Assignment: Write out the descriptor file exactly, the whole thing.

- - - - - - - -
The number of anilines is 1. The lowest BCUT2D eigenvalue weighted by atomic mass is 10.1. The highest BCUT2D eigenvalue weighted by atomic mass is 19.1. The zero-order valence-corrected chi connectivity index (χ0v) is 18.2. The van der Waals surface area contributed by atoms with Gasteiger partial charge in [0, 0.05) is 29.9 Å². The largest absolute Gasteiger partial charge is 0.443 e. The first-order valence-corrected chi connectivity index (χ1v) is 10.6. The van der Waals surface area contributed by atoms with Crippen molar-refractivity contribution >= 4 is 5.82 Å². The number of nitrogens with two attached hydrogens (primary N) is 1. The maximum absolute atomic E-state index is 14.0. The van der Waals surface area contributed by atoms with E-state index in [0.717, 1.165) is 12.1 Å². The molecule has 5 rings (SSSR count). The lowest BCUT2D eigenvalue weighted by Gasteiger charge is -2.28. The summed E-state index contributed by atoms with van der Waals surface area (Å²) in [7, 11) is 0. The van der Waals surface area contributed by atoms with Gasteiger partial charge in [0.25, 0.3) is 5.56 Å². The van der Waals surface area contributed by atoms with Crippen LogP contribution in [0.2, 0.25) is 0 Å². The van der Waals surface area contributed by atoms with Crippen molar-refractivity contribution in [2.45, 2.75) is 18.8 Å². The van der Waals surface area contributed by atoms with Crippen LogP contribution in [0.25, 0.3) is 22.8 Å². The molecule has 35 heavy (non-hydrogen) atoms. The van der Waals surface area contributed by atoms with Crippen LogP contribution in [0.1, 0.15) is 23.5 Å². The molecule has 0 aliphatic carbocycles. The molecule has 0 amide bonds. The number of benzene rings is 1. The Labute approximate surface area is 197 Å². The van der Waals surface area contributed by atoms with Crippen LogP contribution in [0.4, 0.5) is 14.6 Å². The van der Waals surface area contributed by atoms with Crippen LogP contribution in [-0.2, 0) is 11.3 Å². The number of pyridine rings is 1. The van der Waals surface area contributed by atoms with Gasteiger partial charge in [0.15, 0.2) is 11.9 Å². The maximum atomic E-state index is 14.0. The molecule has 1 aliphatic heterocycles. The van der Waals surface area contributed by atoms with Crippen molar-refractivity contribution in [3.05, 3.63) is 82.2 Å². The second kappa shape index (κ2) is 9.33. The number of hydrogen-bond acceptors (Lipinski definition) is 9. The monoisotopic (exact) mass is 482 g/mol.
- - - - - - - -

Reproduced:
The number of anilines is 1. The lowest BCUT2D eigenvalue weighted by atomic mass is 10.1. The highest BCUT2D eigenvalue weighted by atomic mass is 19.1. The zero-order valence-corrected chi connectivity index (χ0v) is 18.2. The van der Waals surface area contributed by atoms with Gasteiger partial charge in [0, 0.05) is 29.9 Å². The largest absolute Gasteiger partial charge is 0.443 e. The first-order valence-corrected chi connectivity index (χ1v) is 10.6. The van der Waals surface area contributed by atoms with Crippen molar-refractivity contribution >= 4 is 5.82 Å². The number of nitrogens with two attached hydrogens (primary N) is 1. The maximum absolute atomic E-state index is 14.0. The van der Waals surface area contributed by atoms with E-state index in [0.717, 1.165) is 12.1 Å². The molecule has 5 rings (SSSR count). The lowest BCUT2D eigenvalue weighted by Gasteiger charge is -2.28. The summed E-state index contributed by atoms with van der Waals surface area (Å²) in [7, 11) is 0. The van der Waals surface area contributed by atoms with Gasteiger partial charge in [0.25, 0.3) is 5.56 Å². The van der Waals surface area contributed by atoms with Crippen LogP contribution in [0.2, 0.25) is 0 Å². The van der Waals surface area contributed by atoms with Crippen molar-refractivity contribution in [2.45, 2.75) is 18.8 Å². The van der Waals surface area contributed by atoms with Crippen LogP contribution in [0.25, 0.3) is 22.8 Å². The molecule has 35 heavy (non-hydrogen) atoms. The van der Waals surface area contributed by atoms with Crippen LogP contribution in [0.1, 0.15) is 23.5 Å². The molecule has 0 aliphatic carbocycles. The molecule has 0 amide bonds. The number of benzene rings is 1. The Labute approximate surface area is 197 Å². The van der Waals surface area contributed by atoms with Crippen LogP contribution in [0.4, 0.5) is 14.6 Å². The van der Waals surface area contributed by atoms with Crippen LogP contribution in [-0.2, 0) is 11.3 Å². The number of pyridine rings is 1. The van der Waals surface area contributed by atoms with Gasteiger partial charge in [0.15, 0.2) is 11.9 Å². The maximum atomic E-state index is 14.0. The molecule has 1 aliphatic heterocycles. The van der Waals surface area contributed by atoms with Crippen molar-refractivity contribution in [3.05, 3.63) is 82.2 Å². The second kappa shape index (κ2) is 9.33. The number of hydrogen-bond acceptors (Lipinski definition) is 9. The monoisotopic (exact) mass is 482 g/mol.